Open Veterinary Journal, (2020), Vol. 10(1): 1–3

Review Article

DOI: http://dx.doi.org/10.4314/ovj.v10i1.1

A brief overview of animal symptom checkers

Jelle Stans*

Institute for Globally Distributed Open Research and Education (IGDORE). Independent, Beringen, Belgium

*Corresponding Author: Jelle Stans. Institute for Globally Distributed Open Research and Education (IGDORE), Beringen, Belgium. Email: jelle.stans@hotmail.be

Submitted: 29/09/2019 Accepted: 18/12/2019 Published: 15/01/2020


Abstract

Symptom checkers are tools that provide health information, including possible conditions, after entering one or more symptoms. Some symptom checkers also provide advice on how urgent medical attention should be sought. In addition to human symptom checkers, several tools are also available to check the symptoms of animals and provide veterinary triage advice. Unlike in human symptom checkers, this widespread availability has not lead to investigations of these tools. Indeed, little to no peer-reviewed research has been published regarding animal symptom checkers. This paper aims to describe some examples of animal symptom checkers. In addition, the proposals for future research are formulated by translating knowledge obtained from research into human symptom checkers.

Keywords: Animal, Online, Pet, Symptom checker.


Introduction

Symptom checkers are tools that provide health information, including possible conditions, after entering one or more symptoms. Some symptom checkers also provide advice on how urgent medical attention should be sought (Semigran et al., 2016; Morita et al., 2017; Berry, 2018). With 80.000.000 households in the European Union owning a pet (Fediaf report, 2018) and 75% of web users looking for (human) health information online (Starcevic and Berle, 2013), there probably is also a demand for these symptom checkers for animals. Three examples are described in this paper. The PetMD symptom checker was selected because it is the first search result for a variety of combinations of keywords (e.g., “symptom checker dog” and “symptom checker cat”) relating to animal symptom checkers with the search engine Google. The VetHelpDirect symptom checker is also described because it is available from a variety of external websites. It is also in the top results for the abovementioned keyword searches. In addition, it is an alternative for species that the PetMD symptom checker does not cover. The symptom analysis tool of the Petriage application for smartphones was selected as the final symptom checker because it is available for free.

Despite the research performed in the area of human symptom checkers, the body of evidence regarding animal symptom checkers is very limited. A search of the PubMed, PubMed Central, and Web of Science databases did not yield any peer-reviewed studies focusing specifically on symptom checkers in animals. A manual search of the index of several veterinary and e-Health journals also did not result in literature regarding the subject. This paper aims to describe some examples of animal symptom checkers. In addition, the proposals for future research are formulated by translating knowledge obtained from research into human symptom checkers.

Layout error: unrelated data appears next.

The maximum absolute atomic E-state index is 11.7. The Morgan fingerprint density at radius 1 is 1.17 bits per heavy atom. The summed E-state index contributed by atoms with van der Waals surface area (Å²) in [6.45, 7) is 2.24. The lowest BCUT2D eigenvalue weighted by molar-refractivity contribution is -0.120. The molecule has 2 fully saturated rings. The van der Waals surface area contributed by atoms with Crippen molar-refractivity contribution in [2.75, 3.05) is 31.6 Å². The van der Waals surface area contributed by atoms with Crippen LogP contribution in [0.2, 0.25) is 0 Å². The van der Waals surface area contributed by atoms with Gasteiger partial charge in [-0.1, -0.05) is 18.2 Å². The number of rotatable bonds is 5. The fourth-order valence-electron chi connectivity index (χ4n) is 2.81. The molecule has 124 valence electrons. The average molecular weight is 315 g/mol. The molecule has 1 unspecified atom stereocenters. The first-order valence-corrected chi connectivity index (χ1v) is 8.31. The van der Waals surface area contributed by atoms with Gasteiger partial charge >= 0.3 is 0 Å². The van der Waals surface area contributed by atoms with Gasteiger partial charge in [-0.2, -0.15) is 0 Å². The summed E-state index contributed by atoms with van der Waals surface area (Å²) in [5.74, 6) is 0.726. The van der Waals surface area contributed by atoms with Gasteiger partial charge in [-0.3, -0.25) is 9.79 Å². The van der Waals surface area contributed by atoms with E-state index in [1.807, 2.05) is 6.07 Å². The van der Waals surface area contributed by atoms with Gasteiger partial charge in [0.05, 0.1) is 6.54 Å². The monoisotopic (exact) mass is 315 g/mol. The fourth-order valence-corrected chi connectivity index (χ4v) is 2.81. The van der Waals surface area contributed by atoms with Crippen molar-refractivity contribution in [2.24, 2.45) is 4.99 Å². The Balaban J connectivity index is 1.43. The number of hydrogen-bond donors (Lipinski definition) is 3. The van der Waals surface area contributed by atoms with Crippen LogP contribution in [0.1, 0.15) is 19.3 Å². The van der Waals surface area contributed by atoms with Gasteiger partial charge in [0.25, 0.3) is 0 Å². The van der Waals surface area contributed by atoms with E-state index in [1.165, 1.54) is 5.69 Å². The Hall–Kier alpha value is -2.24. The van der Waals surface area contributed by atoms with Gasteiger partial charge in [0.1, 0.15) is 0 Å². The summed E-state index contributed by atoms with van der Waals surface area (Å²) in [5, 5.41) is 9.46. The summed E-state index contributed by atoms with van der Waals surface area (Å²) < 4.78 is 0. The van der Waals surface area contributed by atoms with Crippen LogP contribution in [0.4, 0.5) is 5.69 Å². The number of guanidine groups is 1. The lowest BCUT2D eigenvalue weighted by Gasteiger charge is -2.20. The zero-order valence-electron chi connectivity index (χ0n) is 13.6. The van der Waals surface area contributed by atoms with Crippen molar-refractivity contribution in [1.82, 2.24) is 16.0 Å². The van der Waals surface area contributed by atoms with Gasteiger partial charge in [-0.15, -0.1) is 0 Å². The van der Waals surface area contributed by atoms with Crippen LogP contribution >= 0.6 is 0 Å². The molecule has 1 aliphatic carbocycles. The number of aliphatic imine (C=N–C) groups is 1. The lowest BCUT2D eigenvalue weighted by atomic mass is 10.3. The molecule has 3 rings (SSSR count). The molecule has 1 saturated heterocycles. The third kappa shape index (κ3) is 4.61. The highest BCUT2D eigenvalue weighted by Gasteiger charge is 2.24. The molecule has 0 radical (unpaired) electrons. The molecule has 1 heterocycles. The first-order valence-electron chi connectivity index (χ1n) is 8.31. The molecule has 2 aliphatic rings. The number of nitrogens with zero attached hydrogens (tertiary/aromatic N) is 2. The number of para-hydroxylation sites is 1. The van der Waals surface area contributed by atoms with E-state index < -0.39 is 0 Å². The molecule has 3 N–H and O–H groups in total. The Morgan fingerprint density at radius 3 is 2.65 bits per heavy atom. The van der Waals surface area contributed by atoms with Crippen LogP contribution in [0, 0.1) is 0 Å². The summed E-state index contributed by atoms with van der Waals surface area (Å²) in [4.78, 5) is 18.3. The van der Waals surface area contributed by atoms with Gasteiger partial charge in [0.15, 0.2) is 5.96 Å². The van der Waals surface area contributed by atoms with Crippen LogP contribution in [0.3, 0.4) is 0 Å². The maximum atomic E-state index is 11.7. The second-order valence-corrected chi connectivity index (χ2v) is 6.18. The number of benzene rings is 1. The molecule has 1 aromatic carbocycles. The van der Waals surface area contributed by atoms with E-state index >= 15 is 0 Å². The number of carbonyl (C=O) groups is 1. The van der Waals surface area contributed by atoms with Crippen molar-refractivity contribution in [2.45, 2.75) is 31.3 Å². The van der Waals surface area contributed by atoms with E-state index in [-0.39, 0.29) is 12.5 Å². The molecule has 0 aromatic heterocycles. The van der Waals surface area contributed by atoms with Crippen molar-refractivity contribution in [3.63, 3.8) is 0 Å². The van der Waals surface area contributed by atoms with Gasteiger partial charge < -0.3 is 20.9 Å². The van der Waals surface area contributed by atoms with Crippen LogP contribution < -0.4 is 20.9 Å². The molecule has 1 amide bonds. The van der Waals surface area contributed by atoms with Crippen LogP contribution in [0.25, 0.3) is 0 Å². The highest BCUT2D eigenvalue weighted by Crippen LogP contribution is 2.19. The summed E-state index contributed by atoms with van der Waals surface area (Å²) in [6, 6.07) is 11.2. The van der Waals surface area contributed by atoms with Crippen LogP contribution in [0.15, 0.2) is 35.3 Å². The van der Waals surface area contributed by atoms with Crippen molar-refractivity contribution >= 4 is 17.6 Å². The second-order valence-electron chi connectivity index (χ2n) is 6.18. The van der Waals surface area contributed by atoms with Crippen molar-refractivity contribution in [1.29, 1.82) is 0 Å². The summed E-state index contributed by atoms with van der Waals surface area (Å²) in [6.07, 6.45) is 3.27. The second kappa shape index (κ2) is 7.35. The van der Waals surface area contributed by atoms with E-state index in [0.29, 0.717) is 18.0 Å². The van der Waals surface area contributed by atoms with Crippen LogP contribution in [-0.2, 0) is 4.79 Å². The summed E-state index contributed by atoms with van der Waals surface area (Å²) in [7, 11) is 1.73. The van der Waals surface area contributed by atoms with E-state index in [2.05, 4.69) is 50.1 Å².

Description of examples of animal symptom checkers

The PetMD symptom checker is available for both cats and dogs. After selecting the animal of choice, the user is asked to select an area of the body, after which the tool presents a possible list of symptoms related to this area. The user is also able to select “behavior” and mark symptoms such as aggression and anxiety. Depending on the specific (combination of) symptom(s), the tool will provide several articles about possible conditions. These articles cover the condition in the species, the associated symptoms, causes, diagnosis, treatment, management, and prevention. The VetHelpDirect symptom checker, which is also available through several external sources, is available for a broad range of animals including cats, dogs, and rabbits. After choosing the animal, the user is asked to select a symptom. Subsequently, the tool asks several specific questions to obtain more information about the symptom and condition of the animal. Afterward, a triage advice is provided, as well as suggestions for first aid and possible conditions. The Petriage application is available for both iOS- and Android-operating smartphones and also includes a symptom analysis tool. After creating a profile for your pet, some basic information such as species (cat or dog), breed, age, gender, and weight are requested. After the completion of the profile, you can start a symptom analysis by manually entering a symptom through a search function. Subsequently, the application asks information about vital signs such as the pet’s temperature and respiratory rate. More specific information about the symptoms is also requested such as when it started, how often it happened already, and whether it is worsening. After completing all the information, the application provides a triage advice.

At this time, no animal symptom checkers were identified which provided the user with a ranking of conditions according to their likelihood based on the symptoms entered. Such symptom checkers are currently available for human conditions.

Advantages, disadvantages, and limitations of animal symptom checkers